Well, there’s politics, and there’s politics; there’s dialogue, and there’s dialogue. The news (now confirmed by the Vatican and noted earlier by Margaret O’Brien Steinfels) that Francis met with Kentucky court clerk Kim Davis doesn’t seem all that surprising in light of the pope’s comments on conscientious objection during his flight home. There wasn’t a whole lot of parsing needed there; it was clear whom he was referencing, even if he didn’t mention Davis’s name. But the secrecy of the meeting, combined with the decision not to publicize it until after Francis left the United States (and then only after media requests for confirmation), prove vanden Heuvel half-right: he showed us a better politician than most have already given him credit for.

Conscientious objection is not the same thing as (take your pick) obstructionism, narcissism, or a martyr complex, which the Family Research Council was already set to indulge with an award to Davis in Washington during Francis’s visit. The timing proved opportune, and so Davis went home with a pair of rosaries from the pope as well. “Stay strong,” he is reported to have told her after their fifteen-minute meeting.

“Francis’s words … may fall on more receptive soil than the media think,” vanden Huevel concludes, “and the candidates who vie to present the most pugnacious postures may find themselves losing, not winning, support.” She wrote a day too early. Francis’s actions, not nearly so nuanced in this case as the messages lurking in his addresses or remarks, will find a plenty receptive audience as well, if maybe not the one everyone assumed he was playing to. "Pay attention to the people Francis visits," E. J. Dionne wrote here a little over a week ago. Noted. 

Civil Disobedience, Vatican Style

On his way back to Rome, Frank the Great declared civil disobedience a human right, and at least here in the U.S. conscientious objectors to war would certainly agree. When he said this all eyes turned to Kim Davis, Rebel County Clerk, although he never mentioned her name. 

It appears that he met with her (shook hands) while in DC. According to the NYTimes story, the encounter was arranged by Vatican officials and not the U.S. bishops. Hmmmm! Wow!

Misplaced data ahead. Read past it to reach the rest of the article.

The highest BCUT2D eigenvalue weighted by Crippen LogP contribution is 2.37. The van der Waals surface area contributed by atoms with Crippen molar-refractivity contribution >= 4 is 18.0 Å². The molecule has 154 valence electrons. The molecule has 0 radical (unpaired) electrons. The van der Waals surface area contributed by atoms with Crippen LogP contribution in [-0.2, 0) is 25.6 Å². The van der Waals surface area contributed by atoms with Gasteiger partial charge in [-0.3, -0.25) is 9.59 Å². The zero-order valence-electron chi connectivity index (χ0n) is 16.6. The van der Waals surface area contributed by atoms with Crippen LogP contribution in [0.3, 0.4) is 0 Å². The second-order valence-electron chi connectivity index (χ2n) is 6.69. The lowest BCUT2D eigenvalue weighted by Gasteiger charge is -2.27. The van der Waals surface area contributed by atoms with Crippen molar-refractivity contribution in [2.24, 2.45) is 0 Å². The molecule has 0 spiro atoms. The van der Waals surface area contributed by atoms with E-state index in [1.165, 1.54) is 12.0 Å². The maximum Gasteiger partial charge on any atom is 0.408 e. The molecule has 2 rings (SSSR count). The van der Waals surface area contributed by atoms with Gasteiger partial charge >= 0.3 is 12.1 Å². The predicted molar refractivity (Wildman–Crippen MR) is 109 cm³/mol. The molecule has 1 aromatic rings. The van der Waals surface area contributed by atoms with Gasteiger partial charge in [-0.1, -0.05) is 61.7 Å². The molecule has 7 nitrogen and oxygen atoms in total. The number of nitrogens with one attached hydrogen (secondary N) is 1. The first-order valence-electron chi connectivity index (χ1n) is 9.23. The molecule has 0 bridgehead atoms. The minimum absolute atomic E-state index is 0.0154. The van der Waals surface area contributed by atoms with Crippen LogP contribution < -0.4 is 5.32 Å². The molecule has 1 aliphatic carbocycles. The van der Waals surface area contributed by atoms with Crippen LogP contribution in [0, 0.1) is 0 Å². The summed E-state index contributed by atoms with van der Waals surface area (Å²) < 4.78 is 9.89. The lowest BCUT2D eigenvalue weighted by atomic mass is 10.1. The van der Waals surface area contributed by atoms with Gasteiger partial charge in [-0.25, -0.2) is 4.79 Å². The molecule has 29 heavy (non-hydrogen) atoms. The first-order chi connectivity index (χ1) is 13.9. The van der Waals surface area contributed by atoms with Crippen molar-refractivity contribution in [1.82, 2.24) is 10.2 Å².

Three New Features & One Theology Issue

We have a lot of new content on the website: an interview with Nadia Bolz-Weber, E. J. Dionne's latest column, a recap of Pope Francis's visit to the U.S., and the entire October 9 Theology Issue.

Speaking with Lutheran pastor and New-York-Times-bestselling memoirist Nadia Bolz-Weber about unsaintly saints, theology, and purity codes, Maria Bowler asks

You write that your fundamentalist background trained you for reading the world in black and white, but do you think both religious and non-religious have a hard time with ambivalence and ambiguity?

NBW: I think anyone who is raised in a system where you’re striving for some kind of purity—whatever that is—is going to eventually realize how much of a failed project that is. Maybe you’re raised in a super New Age-y yoga family where you believe in some sort of purity around breathing, and intention, and being super calm about things and blissed out. Any system where the message is: through your own striving you can become pure in some way, morally, ethically or politically—that’s impossible. That’s what we call being “under the law.” And when you’re under the law there are only two options: pride or despair. You’re either prideful about the way that you’re nailing it, especially if other people aren’t, or you despair that you can’t live up to it. Either way it’s not good news. But we all think the law will save us. Our political correctness, our feminist values, our Paleo diet, our whatever is going to save us.

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Pope Francis, the Aftermath: Catholic Social Teaching & College Curricula

On the whole, what a wonderful visit it was! But what will Pope Francis leave us other than fine speeches, his spectacular example, and fond memories? Otherwise put, lest the question sound ungrateful, what will the legacy of his visit be?

There are, clearly, a number of possible answers to this question. The possibility that interests me here, however, is suggested by a recent “Declaration of Commitment” drafted and circulated by the Ignatian Solidarity Network. “Leaders of Catholic Higher Education Globally”—by my count, 175 college and university presidents as of this last week of September—have pledged:

  • to work together regionally and globally, through all the means available to and appropriate for our colleges and universities as institutions of higher learning, to study, promote, and act on the ideals and vision of integral ecology laid out by Pope Francis [in Laudato Si’].